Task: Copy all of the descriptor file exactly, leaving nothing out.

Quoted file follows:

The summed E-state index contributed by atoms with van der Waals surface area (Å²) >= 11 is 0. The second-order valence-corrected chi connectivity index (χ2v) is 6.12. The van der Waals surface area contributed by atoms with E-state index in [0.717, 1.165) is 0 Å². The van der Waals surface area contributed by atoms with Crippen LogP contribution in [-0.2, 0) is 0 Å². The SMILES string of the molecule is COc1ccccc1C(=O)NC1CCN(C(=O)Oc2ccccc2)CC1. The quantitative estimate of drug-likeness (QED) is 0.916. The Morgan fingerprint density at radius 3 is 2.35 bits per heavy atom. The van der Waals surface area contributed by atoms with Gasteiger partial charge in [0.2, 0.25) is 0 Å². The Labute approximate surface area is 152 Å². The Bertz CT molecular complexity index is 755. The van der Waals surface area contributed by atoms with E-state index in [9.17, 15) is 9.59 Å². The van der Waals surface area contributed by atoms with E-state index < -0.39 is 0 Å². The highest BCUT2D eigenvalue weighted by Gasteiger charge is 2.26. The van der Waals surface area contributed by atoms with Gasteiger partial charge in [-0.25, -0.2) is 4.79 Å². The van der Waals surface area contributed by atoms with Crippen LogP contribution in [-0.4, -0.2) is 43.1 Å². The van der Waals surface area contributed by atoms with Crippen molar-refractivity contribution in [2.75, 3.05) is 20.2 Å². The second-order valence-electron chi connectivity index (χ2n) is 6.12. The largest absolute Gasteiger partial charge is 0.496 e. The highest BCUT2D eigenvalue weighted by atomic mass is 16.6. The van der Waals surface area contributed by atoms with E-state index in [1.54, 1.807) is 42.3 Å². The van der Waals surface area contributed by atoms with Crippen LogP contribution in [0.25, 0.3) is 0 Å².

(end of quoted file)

The summed E-state index contributed by atoms with van der Waals surface area (Å²) >= 11 is 0. The second-order valence-corrected chi connectivity index (χ2v) is 6.12. The van der Waals surface area contributed by atoms with E-state index in [0.717, 1.165) is 0 Å². The van der Waals surface area contributed by atoms with Crippen LogP contribution in [-0.2, 0) is 0 Å². The SMILES string of the molecule is COc1ccccc1C(=O)NC1CCN(C(=O)Oc2ccccc2)CC1. The quantitative estimate of drug-likeness (QED) is 0.916. The Morgan fingerprint density at radius 3 is 2.35 bits per heavy atom. The van der Waals surface area contributed by atoms with Gasteiger partial charge in [0.2, 0.25) is 0 Å². The Labute approximate surface area is 152 Å². The Bertz CT molecular complexity index is 755. The van der Waals surface area contributed by atoms with E-state index in [9.17, 15) is 9.59 Å². The van der Waals surface area contributed by atoms with E-state index < -0.39 is 0 Å². The highest BCUT2D eigenvalue weighted by Gasteiger charge is 2.26. The van der Waals surface area contributed by atoms with Gasteiger partial charge in [-0.25, -0.2) is 4.79 Å². The van der Waals surface area contributed by atoms with Crippen LogP contribution in [-0.4, -0.2) is 43.1 Å². The van der Waals surface area contributed by atoms with Crippen molar-refractivity contribution in [2.75, 3.05) is 20.2 Å². The second-order valence-electron chi connectivity index (χ2n) is 6.12. The largest absolute Gasteiger partial charge is 0.496 e. The highest BCUT2D eigenvalue weighted by atomic mass is 16.6. The van der Waals surface area contributed by atoms with E-state index in [1.54, 1.807) is 42.3 Å². The van der Waals surface area contributed by atoms with Crippen LogP contribution in [0.25, 0.3) is 0 Å².